Blog: Choosing Love in the Face of Hate

By Chanel Redden

By Chanel Redden

Now days it seems as if more and more people are in support of LGBT rights including marriage equality.  To date 32 states have Freedom to Marry, and a Gallup poll conducted May 2014 showed that 55% of Americans are in favor of Marriage Equality including people in which a marriage ban is still upheld. With these statistics it may look like everything is on the up and up, however recently I have seen some disturbing things on Facebook that show that more than laws have to change, but hearts have to also change.

Over the past few weeks, I have notice that some of my friends that have made post about LGBT rights and LBGT inclusion into the church have been viciously attacked by people claiming to be doing God’s work.  The thing that deeply saddened me the most was that many of these horrible attacks were made by their family members and “friends”.   However, what truly spoke the loudest were not the hateful messages, but the beautiful responses that my friends replied with.  They replied to the very people that questioned the validity of their Christianity, with a type of love and understanding the mirrored Christ himself.  There beautiful responses prepared me to deal with a comment made by a former staff worker from a Christian fellowship that I used to attend on campus during undergraduate years.  This former staff worker was angry that a business owner was being fined for refusing to serve a gay couple. This was especially troubling since this staff worker was a person of color and not too long ago could have had the same treatment.  I wanted to chew him out on Facebook, but then I thought about how my friends were able to respond so much love, I decided to do the same.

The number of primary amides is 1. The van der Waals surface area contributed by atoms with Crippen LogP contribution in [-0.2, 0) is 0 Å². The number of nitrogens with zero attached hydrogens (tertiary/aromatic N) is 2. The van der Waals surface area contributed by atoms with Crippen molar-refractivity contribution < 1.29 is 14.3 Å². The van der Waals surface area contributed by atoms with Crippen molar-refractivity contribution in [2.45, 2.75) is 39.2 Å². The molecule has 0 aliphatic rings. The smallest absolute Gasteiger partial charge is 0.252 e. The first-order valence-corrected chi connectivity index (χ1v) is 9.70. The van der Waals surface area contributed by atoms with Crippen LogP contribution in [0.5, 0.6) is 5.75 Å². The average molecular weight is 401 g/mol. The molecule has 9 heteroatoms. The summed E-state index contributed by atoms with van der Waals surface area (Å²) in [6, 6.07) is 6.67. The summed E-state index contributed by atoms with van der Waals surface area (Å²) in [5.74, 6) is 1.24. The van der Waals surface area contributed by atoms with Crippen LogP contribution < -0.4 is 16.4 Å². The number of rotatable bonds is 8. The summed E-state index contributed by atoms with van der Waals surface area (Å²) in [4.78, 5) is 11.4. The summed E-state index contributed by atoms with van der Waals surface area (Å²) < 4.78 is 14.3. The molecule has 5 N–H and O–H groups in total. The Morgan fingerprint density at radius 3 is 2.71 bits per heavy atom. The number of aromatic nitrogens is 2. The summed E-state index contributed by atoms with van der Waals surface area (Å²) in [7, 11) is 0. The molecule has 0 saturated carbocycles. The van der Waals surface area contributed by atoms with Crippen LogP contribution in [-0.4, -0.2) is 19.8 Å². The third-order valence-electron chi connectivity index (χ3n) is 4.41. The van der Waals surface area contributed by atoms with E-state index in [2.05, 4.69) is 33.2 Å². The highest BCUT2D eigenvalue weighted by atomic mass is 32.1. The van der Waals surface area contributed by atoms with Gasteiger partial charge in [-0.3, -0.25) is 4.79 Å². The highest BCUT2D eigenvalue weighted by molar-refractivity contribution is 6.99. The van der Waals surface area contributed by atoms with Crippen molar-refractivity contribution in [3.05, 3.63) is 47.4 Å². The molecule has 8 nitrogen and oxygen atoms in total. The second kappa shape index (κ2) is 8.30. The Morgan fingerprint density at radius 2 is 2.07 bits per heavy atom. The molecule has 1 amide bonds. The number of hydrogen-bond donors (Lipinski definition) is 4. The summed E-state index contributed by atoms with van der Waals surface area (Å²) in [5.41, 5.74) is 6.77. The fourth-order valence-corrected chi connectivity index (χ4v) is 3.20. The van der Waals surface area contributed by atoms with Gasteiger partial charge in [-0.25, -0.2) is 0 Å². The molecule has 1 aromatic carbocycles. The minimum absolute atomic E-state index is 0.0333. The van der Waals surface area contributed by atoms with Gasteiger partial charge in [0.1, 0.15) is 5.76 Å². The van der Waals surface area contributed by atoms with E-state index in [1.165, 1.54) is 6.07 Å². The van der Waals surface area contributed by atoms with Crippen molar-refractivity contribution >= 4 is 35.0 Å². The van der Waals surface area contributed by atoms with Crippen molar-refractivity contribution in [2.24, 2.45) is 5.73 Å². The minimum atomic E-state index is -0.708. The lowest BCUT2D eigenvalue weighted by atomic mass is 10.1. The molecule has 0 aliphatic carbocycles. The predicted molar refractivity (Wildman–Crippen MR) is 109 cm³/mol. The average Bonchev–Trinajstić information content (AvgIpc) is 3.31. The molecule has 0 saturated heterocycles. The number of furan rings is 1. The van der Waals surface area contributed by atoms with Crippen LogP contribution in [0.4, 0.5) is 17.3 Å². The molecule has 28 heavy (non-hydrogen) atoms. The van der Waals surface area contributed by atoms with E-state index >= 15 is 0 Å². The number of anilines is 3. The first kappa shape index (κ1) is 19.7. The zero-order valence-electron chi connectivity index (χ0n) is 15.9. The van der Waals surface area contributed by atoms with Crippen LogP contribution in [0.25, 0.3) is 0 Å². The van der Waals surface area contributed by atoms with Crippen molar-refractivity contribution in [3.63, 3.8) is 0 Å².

Love and hate are two of the strongest emotions in this universe. Both of them can totally engulf a person if allowed to, but why is it that we allow hate to engulf us much more often than love even to the point where we allow the hatred inside of us to become angry at love whether it be LGBT love, or just simply feeding the homeless?

Anger in and of itself does not always lead to hate.  Even Jesus himself became angry such as when he cleared the temple of merchants (Mark 11:15 -19) However, this type of anger is the type of anger that society is lacking today. This was not a judgmental anger, but an anger that wanted social justice!  Jesus was angry because not only were the merchants cheating people out of their money, but they were also committing this act in the Holy Temple.

This should make us want  to reevaluate the world and say to ourselves, “What would this world look like if we showed the same amount of anger toward human trafficking, child, animal, and spousal abuse, poverty,  bulling, war, famine , terrorism , environmental issues and bigotry as we do toward the various forms of love?” At this point that anger would have the choice to turn into to love out of concern for all people and creatures created by our Creator instead of the hate that it was destined to become before. Instead of wondering what if, make the choice today that you will be that change and choose love even in the face of hate.

 

Organizations that guide anger to the path of Love